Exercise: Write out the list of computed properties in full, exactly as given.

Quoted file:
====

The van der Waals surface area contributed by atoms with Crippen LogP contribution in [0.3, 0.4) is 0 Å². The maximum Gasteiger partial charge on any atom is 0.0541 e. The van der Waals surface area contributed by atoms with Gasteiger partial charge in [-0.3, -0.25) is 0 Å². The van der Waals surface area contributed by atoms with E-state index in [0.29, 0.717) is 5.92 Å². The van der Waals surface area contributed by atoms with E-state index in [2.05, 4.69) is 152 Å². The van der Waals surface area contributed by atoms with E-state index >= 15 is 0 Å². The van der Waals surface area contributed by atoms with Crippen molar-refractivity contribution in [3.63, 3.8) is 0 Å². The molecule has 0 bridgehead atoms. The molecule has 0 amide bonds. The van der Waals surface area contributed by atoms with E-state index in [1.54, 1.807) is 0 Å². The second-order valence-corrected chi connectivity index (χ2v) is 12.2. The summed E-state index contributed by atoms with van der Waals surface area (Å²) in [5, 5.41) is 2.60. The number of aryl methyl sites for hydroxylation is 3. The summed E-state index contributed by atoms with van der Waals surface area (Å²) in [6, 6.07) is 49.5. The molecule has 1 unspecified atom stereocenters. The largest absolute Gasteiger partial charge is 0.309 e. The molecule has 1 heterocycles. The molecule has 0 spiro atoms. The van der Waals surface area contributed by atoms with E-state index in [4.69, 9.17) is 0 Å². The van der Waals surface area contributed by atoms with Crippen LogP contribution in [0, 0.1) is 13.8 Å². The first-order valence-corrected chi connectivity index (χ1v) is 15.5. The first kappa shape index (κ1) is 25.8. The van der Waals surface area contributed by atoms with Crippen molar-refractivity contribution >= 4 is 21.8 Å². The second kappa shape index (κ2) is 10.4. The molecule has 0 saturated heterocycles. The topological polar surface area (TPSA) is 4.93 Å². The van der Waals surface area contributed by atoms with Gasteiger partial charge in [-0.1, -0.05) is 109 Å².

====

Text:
The van der Waals surface area contributed by atoms with Crippen LogP contribution in [0.3, 0.4) is 0 Å². The maximum Gasteiger partial charge on any atom is 0.0541 e. The van der Waals surface area contributed by atoms with Gasteiger partial charge in [-0.3, -0.25) is 0 Å². The van der Waals surface area contributed by atoms with E-state index in [0.29, 0.717) is 5.92 Å². The van der Waals surface area contributed by atoms with E-state index in [2.05, 4.69) is 152 Å². The van der Waals surface area contributed by atoms with E-state index >= 15 is 0 Å². The van der Waals surface area contributed by atoms with Crippen molar-refractivity contribution in [3.63, 3.8) is 0 Å². The molecule has 0 bridgehead atoms. The molecule has 0 amide bonds. The van der Waals surface area contributed by atoms with E-state index in [1.54, 1.807) is 0 Å². The second-order valence-corrected chi connectivity index (χ2v) is 12.2. The summed E-state index contributed by atoms with van der Waals surface area (Å²) in [5, 5.41) is 2.60. The number of aryl methyl sites for hydroxylation is 3. The summed E-state index contributed by atoms with van der Waals surface area (Å²) in [6, 6.07) is 49.5. The molecule has 1 unspecified atom stereocenters. The largest absolute Gasteiger partial charge is 0.309 e. The molecule has 1 heterocycles. The molecule has 0 spiro atoms. The van der Waals surface area contributed by atoms with E-state index in [4.69, 9.17) is 0 Å². The van der Waals surface area contributed by atoms with Crippen LogP contribution in [0, 0.1) is 13.8 Å². The first-order valence-corrected chi connectivity index (χ1v) is 15.5. The first kappa shape index (κ1) is 25.8. The van der Waals surface area contributed by atoms with Crippen molar-refractivity contribution >= 4 is 21.8 Å². The second kappa shape index (κ2) is 10.4. The molecule has 0 saturated heterocycles. The topological polar surface area (TPSA) is 4.93 Å². The van der Waals surface area contributed by atoms with Gasteiger partial charge in [-0.1, -0.05) is 109 Å².